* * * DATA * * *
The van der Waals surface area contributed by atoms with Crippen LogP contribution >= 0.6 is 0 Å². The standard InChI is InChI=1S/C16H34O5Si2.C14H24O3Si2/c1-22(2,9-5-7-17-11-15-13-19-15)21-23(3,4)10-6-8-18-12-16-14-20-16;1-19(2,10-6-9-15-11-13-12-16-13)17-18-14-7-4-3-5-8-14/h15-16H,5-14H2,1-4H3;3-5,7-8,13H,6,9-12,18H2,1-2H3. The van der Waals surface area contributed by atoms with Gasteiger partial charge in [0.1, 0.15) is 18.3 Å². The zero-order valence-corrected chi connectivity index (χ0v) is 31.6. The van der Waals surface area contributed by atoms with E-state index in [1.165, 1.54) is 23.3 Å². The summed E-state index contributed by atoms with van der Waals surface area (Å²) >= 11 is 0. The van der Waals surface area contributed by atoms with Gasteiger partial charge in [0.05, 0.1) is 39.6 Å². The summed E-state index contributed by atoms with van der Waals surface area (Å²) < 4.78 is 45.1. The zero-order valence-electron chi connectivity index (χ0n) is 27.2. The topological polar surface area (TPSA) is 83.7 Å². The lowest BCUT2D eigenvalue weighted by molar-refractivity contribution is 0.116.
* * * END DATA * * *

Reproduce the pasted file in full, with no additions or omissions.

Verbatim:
The van der Waals surface area contributed by atoms with Crippen LogP contribution >= 0.6 is 0 Å². The standard InChI is InChI=1S/C16H34O5Si2.C14H24O3Si2/c1-22(2,9-5-7-17-11-15-13-19-15)21-23(3,4)10-6-8-18-12-16-14-20-16;1-19(2,10-6-9-15-11-13-12-16-13)17-18-14-7-4-3-5-8-14/h15-16H,5-14H2,1-4H3;3-5,7-8,13H,6,9-12,18H2,1-2H3. The van der Waals surface area contributed by atoms with Gasteiger partial charge in [0.1, 0.15) is 18.3 Å². The zero-order valence-corrected chi connectivity index (χ0v) is 31.6. The van der Waals surface area contributed by atoms with E-state index in [1.165, 1.54) is 23.3 Å². The summed E-state index contributed by atoms with van der Waals surface area (Å²) >= 11 is 0. The van der Waals surface area contributed by atoms with Gasteiger partial charge in [0.05, 0.1) is 39.6 Å². The summed E-state index contributed by atoms with van der Waals surface area (Å²) < 4.78 is 45.1. The zero-order valence-electron chi connectivity index (χ0n) is 27.2. The topological polar surface area (TPSA) is 83.7 Å². The lowest BCUT2D eigenvalue weighted by molar-refractivity contribution is 0.116.